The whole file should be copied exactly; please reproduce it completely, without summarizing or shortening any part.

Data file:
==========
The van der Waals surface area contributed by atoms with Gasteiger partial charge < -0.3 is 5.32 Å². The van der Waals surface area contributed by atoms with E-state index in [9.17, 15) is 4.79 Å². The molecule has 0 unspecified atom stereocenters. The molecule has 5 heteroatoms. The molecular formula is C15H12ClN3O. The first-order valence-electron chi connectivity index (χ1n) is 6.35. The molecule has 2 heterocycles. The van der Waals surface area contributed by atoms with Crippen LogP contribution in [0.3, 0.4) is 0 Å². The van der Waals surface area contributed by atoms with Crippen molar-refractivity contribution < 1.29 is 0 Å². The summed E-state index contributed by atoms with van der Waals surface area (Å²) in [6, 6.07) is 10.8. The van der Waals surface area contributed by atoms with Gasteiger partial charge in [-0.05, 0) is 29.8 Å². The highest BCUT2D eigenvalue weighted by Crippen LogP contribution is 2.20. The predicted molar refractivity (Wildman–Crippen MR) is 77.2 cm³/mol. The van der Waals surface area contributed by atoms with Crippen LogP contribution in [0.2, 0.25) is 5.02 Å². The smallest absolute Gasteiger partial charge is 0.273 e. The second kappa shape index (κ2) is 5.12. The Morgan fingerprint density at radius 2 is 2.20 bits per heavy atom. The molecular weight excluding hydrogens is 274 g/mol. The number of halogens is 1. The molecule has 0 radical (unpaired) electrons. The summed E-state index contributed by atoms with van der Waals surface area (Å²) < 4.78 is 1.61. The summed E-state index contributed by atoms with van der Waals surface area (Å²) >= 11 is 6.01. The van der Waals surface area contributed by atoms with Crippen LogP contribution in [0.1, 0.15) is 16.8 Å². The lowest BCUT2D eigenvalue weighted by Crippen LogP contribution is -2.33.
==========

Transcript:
The van der Waals surface area contributed by atoms with Gasteiger partial charge < -0.3 is 5.32 Å². The van der Waals surface area contributed by atoms with E-state index in [9.17, 15) is 4.79 Å². The molecule has 0 unspecified atom stereocenters. The molecule has 5 heteroatoms. The molecular formula is C15H12ClN3O. The first-order valence-electron chi connectivity index (χ1n) is 6.35. The molecule has 2 heterocycles. The van der Waals surface area contributed by atoms with Crippen LogP contribution in [0.3, 0.4) is 0 Å². The van der Waals surface area contributed by atoms with Crippen molar-refractivity contribution < 1.29 is 0 Å². The summed E-state index contributed by atoms with van der Waals surface area (Å²) in [6, 6.07) is 10.8. The van der Waals surface area contributed by atoms with Gasteiger partial charge in [-0.05, 0) is 29.8 Å². The highest BCUT2D eigenvalue weighted by Crippen LogP contribution is 2.20. The predicted molar refractivity (Wildman–Crippen MR) is 77.2 cm³/mol. The van der Waals surface area contributed by atoms with Crippen LogP contribution in [0.2, 0.25) is 5.02 Å². The smallest absolute Gasteiger partial charge is 0.273 e. The second kappa shape index (κ2) is 5.12. The Morgan fingerprint density at radius 2 is 2.20 bits per heavy atom. The molecular weight excluding hydrogens is 274 g/mol. The number of halogens is 1. The molecule has 0 radical (unpaired) electrons. The summed E-state index contributed by atoms with van der Waals surface area (Å²) < 4.78 is 1.61. The summed E-state index contributed by atoms with van der Waals surface area (Å²) >= 11 is 6.01. The van der Waals surface area contributed by atoms with Crippen LogP contribution in [0.1, 0.15) is 16.8 Å². The lowest BCUT2D eigenvalue weighted by Crippen LogP contribution is -2.33.